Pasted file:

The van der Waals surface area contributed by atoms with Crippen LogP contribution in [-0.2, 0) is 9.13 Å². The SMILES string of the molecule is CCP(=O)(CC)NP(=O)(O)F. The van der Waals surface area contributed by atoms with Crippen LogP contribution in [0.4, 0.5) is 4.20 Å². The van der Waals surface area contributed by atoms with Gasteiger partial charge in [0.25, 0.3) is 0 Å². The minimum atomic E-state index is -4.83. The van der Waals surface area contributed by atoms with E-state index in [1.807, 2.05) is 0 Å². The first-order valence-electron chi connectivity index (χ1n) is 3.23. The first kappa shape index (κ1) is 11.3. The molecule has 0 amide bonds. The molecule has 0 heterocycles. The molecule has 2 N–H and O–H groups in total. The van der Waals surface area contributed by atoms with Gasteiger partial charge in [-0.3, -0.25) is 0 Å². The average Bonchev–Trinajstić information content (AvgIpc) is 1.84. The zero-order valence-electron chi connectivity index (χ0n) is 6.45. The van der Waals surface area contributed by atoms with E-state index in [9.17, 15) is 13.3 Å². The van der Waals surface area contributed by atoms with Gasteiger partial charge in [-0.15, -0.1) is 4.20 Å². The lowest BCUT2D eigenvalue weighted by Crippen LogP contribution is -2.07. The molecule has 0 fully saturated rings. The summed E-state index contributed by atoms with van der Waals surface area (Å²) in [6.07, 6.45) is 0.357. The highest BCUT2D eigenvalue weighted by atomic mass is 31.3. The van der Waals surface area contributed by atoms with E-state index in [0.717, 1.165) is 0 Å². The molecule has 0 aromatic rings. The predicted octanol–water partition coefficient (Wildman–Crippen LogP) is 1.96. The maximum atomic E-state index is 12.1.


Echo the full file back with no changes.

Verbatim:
The van der Waals surface area contributed by atoms with Crippen LogP contribution in [-0.2, 0) is 9.13 Å². The SMILES string of the molecule is CCP(=O)(CC)NP(=O)(O)F. The van der Waals surface area contributed by atoms with Crippen LogP contribution in [0.4, 0.5) is 4.20 Å². The van der Waals surface area contributed by atoms with Gasteiger partial charge in [0.25, 0.3) is 0 Å². The minimum atomic E-state index is -4.83. The van der Waals surface area contributed by atoms with E-state index in [1.807, 2.05) is 0 Å². The first-order valence-electron chi connectivity index (χ1n) is 3.23. The first kappa shape index (κ1) is 11.3. The molecule has 0 amide bonds. The molecule has 0 heterocycles. The molecule has 2 N–H and O–H groups in total. The van der Waals surface area contributed by atoms with Gasteiger partial charge in [-0.3, -0.25) is 0 Å². The average Bonchev–Trinajstić information content (AvgIpc) is 1.84. The zero-order valence-electron chi connectivity index (χ0n) is 6.45. The van der Waals surface area contributed by atoms with E-state index in [9.17, 15) is 13.3 Å². The van der Waals surface area contributed by atoms with Gasteiger partial charge in [-0.15, -0.1) is 4.20 Å². The lowest BCUT2D eigenvalue weighted by Crippen LogP contribution is -2.07. The molecule has 0 fully saturated rings. The summed E-state index contributed by atoms with van der Waals surface area (Å²) in [6.07, 6.45) is 0.357. The highest BCUT2D eigenvalue weighted by atomic mass is 31.3. The van der Waals surface area contributed by atoms with E-state index in [0.717, 1.165) is 0 Å². The molecule has 0 aromatic rings. The predicted octanol–water partition coefficient (Wildman–Crippen LogP) is 1.96. The maximum atomic E-state index is 12.1.